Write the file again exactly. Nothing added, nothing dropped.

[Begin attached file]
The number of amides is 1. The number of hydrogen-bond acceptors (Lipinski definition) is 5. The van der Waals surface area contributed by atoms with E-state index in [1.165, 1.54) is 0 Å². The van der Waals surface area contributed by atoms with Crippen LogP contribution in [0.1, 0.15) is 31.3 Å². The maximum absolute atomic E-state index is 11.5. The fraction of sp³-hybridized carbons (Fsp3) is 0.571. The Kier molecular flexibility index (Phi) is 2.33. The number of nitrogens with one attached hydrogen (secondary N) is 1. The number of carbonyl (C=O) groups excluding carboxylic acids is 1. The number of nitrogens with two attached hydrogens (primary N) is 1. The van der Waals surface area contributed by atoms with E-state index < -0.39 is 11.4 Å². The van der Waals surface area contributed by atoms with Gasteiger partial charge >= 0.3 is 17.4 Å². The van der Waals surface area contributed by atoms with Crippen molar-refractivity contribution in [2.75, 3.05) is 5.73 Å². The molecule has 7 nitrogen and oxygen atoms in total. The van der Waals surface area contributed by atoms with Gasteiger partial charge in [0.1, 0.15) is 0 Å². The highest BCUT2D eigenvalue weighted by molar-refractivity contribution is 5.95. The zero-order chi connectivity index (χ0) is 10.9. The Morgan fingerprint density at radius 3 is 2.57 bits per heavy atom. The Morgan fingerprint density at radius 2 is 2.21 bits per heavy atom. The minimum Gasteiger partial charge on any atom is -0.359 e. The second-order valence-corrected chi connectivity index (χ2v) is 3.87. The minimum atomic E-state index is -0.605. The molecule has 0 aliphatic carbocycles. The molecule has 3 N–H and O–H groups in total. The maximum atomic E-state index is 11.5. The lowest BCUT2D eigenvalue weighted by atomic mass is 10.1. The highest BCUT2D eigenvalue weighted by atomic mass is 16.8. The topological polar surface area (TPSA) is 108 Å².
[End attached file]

The number of amides is 1. The number of hydrogen-bond acceptors (Lipinski definition) is 5. The van der Waals surface area contributed by atoms with E-state index in [1.165, 1.54) is 0 Å². The van der Waals surface area contributed by atoms with Crippen LogP contribution in [0.1, 0.15) is 31.3 Å². The maximum absolute atomic E-state index is 11.5. The fraction of sp³-hybridized carbons (Fsp3) is 0.571. The Kier molecular flexibility index (Phi) is 2.33. The number of nitrogens with one attached hydrogen (secondary N) is 1. The number of carbonyl (C=O) groups excluding carboxylic acids is 1. The number of nitrogens with two attached hydrogens (primary N) is 1. The van der Waals surface area contributed by atoms with E-state index < -0.39 is 11.4 Å². The van der Waals surface area contributed by atoms with Gasteiger partial charge >= 0.3 is 17.4 Å². The van der Waals surface area contributed by atoms with Crippen molar-refractivity contribution in [2.75, 3.05) is 5.73 Å². The molecule has 7 nitrogen and oxygen atoms in total. The van der Waals surface area contributed by atoms with Gasteiger partial charge in [0.1, 0.15) is 0 Å². The highest BCUT2D eigenvalue weighted by molar-refractivity contribution is 5.95. The zero-order chi connectivity index (χ0) is 10.9. The Morgan fingerprint density at radius 3 is 2.57 bits per heavy atom. The Morgan fingerprint density at radius 2 is 2.21 bits per heavy atom. The minimum Gasteiger partial charge on any atom is -0.359 e. The second-order valence-corrected chi connectivity index (χ2v) is 3.87. The minimum atomic E-state index is -0.605. The molecule has 0 aliphatic carbocycles. The molecule has 3 N–H and O–H groups in total. The maximum atomic E-state index is 11.5. The lowest BCUT2D eigenvalue weighted by atomic mass is 10.1. The highest BCUT2D eigenvalue weighted by atomic mass is 16.8. The topological polar surface area (TPSA) is 108 Å².